Quality control of future transistors: Tackling the challenge of looking at atoms buried in silicon without moving them
A recent work, published by PSI scientists in collaboration with UCL, demonstrates a technique which will make it possible to image a single atom trapped inside a silicon crystal changing neither its position nor electronic properties. This will be an invaluable tool to further develop transistor technologies and quantum computing.
In the field of integrated silicon electronics, miniaturization has gone a very long way. So far in fact, that we can make structures smaller than we can image without destroying them. For example, it is now possible to deterministically place single dopant atoms inside silicon; this is a feat that Prof. Neil Curson’s group at University College London (UCL) has accomplished with arsenic atoms. The dopant atoms contain more electrons than the surrounding silicon, so lines of dopants can act as wires in an electric circuit. Such circuits, determined by single atoms, will enable the next generation of extremely small transistors and are among the strong candidates to realize quantum computers. While single-atom circuits are poised to be a main player in future technologies, a major hurdle remains before they can be industrially exploited: quality control, or in other words the ability to confirm that the circuit is built to specifications.
Take for example the latest generation smartphones, which contain more than 10 billion transistors. All these transistors need to be fully functional, which cannot be achieved simply by reliable manufacturing. There is also a need for device-level quality control procedures for a phone to work reliably.
But with the current fast pace of transistor miniaturization, quality control has become ever more challenging, a challenge that a team of scientists at the Paul Scherrer Institut PSI has taken up by showing that X-rays from the Swiss Light Source SLS can do just what is needed: In their experiments they obtained a precise image of the dopant atoms buried in silicon and showed that the atoms were unaffected by the measurement.
The demonstration included three main steps. First, the conductivity of a small device containing a 20 x 200 µm2 large two-dimensional dopant layer – roughly a hair’s breadth – buried 30 nm – a thousand times thinner than a hair – below the silicon surface was measured at low temperatures – only some degrees above absolute zero temperature – and in various magnetic fields. These measurements make use of a quantum interference effect of the conductive electrons called weak localization. The interference is very sensitive to externally applied magnetic fields, so that it is possible to determine the thickness of the two-dimensional layer with a precision of 0.2 Angstrom, smaller than the size of an atom.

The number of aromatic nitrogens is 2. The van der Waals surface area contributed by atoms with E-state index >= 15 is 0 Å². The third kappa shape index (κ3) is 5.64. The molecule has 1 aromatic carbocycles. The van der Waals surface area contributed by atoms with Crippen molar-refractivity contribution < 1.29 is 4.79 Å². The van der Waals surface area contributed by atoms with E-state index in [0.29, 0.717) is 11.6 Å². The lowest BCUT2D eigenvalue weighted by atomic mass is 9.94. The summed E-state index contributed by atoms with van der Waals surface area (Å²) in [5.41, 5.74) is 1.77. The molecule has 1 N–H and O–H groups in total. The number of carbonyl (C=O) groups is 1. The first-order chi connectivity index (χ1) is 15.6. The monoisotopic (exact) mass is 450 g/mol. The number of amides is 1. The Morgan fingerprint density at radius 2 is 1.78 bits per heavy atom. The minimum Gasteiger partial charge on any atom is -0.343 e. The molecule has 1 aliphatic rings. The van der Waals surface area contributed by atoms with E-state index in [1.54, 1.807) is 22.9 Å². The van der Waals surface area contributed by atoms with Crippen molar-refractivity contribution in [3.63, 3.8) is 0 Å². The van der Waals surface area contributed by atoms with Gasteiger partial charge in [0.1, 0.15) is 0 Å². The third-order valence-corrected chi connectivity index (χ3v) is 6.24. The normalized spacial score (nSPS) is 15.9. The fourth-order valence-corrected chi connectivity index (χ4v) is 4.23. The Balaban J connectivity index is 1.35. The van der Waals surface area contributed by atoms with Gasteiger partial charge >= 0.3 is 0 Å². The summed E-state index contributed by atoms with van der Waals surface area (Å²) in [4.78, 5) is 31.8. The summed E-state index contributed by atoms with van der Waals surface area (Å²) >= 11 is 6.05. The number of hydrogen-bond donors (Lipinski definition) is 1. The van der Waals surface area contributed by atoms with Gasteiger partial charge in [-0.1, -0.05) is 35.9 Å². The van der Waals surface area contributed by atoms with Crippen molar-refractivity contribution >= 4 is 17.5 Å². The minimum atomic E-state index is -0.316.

The second step was to use X-rays from the SLS synchrotron to gently excite the dopant atoms in the device and to detect the fluorescence photons that they emit as they de-excite. As each atom-species emits fluorescence photons with a different energy, it is possible to distinguish the different atoms in the device. The results showed that the signal from as few as a hundred thousand atoms in a 1-µm2 region could be detected this way, and that with the quick progress of synchrotron X-ray sources it will soon be possible do the same with a single atom in a 5-nm2 region.
The third and final step was repeating step one to ensure that the dopant atoms were unaffected by the dose of radiation received during the X-ray measurements. It turned out the X-ray imaging had no measurable effect on the dopant atoms.
With the proof of this non-destructive imaging technique that can be used for quality control of next-generation electronic devices, the work now published in the journal Advanced Electronics Materials represents an important technological development enabled by the close collaboration of scientists at PSI and UCL. Ultimately, the possibility to non-destructively control the quality of fabricated atom-thin devices will foster faster progress towards smaller and more efficient electronics.
Text: Paul Scherrer Institute / Nicolò D'Anna and Simon Gerber